1. In re: KBR, Inc., Burn Pit Litig., MDL Case No. 8:09-md-2083-RWT, 2017 WL 3066200; notice of appeal filed Aug. 4, 2017.
  2. Mem. Op. at 1.
  3. Id. at 1-2.
  4. Id. at 2.
  5. Ibid.
  6. Ibid.
  7. 28 U.S.C. § 2680(j).
  8. Mem. Op. at 14.
  9. Ibid.
  10. After an initial denial, In re KBR, Inc., Burn Pit Litig., 736 F. Supp. 2d 954 (D. Md. 2010), the district court had granted KBR’s earlier, pre-discovery motion to dismiss, In re KBR, Inc., Burn Pit Litig., 925 F. Supp. 2d 752 (D. Md. 2013), but on appeal, the Fourth Circuit reversed and remanded, In re KBR, Inc., Burn Pit Litig., 744 F.3d 326 (4th Cir. 2014), on the ground that the then-existing factual record was inadequate to support dismissal on political-question or federal-preemption grounds.  See Mem. Op. at 3-4, 8-12.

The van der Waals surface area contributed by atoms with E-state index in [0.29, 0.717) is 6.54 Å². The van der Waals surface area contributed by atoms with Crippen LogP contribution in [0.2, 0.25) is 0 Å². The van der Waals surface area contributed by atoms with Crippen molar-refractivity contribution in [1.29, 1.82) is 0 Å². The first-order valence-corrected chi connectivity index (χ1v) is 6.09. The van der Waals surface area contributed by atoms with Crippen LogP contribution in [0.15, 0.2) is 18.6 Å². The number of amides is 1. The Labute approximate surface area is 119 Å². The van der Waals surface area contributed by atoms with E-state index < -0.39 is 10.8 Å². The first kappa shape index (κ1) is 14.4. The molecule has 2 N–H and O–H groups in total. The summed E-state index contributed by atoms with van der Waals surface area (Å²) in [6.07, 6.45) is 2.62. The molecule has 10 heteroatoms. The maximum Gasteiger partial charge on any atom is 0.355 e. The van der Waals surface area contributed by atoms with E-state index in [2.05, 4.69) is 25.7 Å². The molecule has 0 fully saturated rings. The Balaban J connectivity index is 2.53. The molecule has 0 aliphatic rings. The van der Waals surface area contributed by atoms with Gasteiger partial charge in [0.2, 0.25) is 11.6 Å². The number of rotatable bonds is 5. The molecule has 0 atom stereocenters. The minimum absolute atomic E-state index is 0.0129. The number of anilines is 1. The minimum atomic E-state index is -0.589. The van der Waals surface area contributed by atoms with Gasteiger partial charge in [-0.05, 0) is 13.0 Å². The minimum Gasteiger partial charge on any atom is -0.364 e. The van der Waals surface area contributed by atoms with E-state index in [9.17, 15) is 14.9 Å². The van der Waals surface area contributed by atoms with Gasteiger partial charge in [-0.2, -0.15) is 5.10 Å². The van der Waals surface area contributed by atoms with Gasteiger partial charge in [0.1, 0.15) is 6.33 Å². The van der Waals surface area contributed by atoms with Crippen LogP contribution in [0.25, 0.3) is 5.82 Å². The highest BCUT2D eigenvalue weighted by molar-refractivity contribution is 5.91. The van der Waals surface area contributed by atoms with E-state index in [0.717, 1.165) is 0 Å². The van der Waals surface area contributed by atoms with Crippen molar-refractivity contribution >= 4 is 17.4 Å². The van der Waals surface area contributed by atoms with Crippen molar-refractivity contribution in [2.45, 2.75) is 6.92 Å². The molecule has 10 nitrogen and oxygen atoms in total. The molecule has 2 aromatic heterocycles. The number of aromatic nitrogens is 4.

11. Mem. Op. at 35-41.
  12. Id. at 20; see id. at 21-35 (summarizing evidentiary hearing).
  13. Id. at 67 (emphasis in original).
  14. Id. at 42, 45 (emphasis in original).
  15. Id. at 80.
  16. Id. at 41 (emphasis in original).
  17. Id. at 53.
  18. See 744 F.3d 326 (4th Cir. 2014); supra n.11.
  19. Al Shimari v. CACI Premier Technology, Inc., 840 F.3d 147 (4th Cir. 2016) (suit by Iraqi nationals alleging abusive conduct by US military prison contractors); Taylor v. Kellogg Brown & Root Servs., Inc., 658 F.3d 402 (4th Cir. 2011) (suit by Navy Hospital Corpsman alleging that KBR accidentally caused electric shock injury); see also Harris v. Kellogg Brown & Root Servs., Inc., 724 F.3d 458 (3rd Cir. 2013) (wrongful death suit alleging that KBR negligently caused soldier’s accidental electrocution); Saleh v. Titan Corp., 580 F.3d 1 (D.C. Cir. 2009) (same allegations as Al Shimari); Carmichael v. Kellogg Brown & Root Servs., Inc., 572 F.3d 1271 (11th Cir. 2009) (personal-injury suit involving overturned, contractor-driven truck in US military-led supply convoy).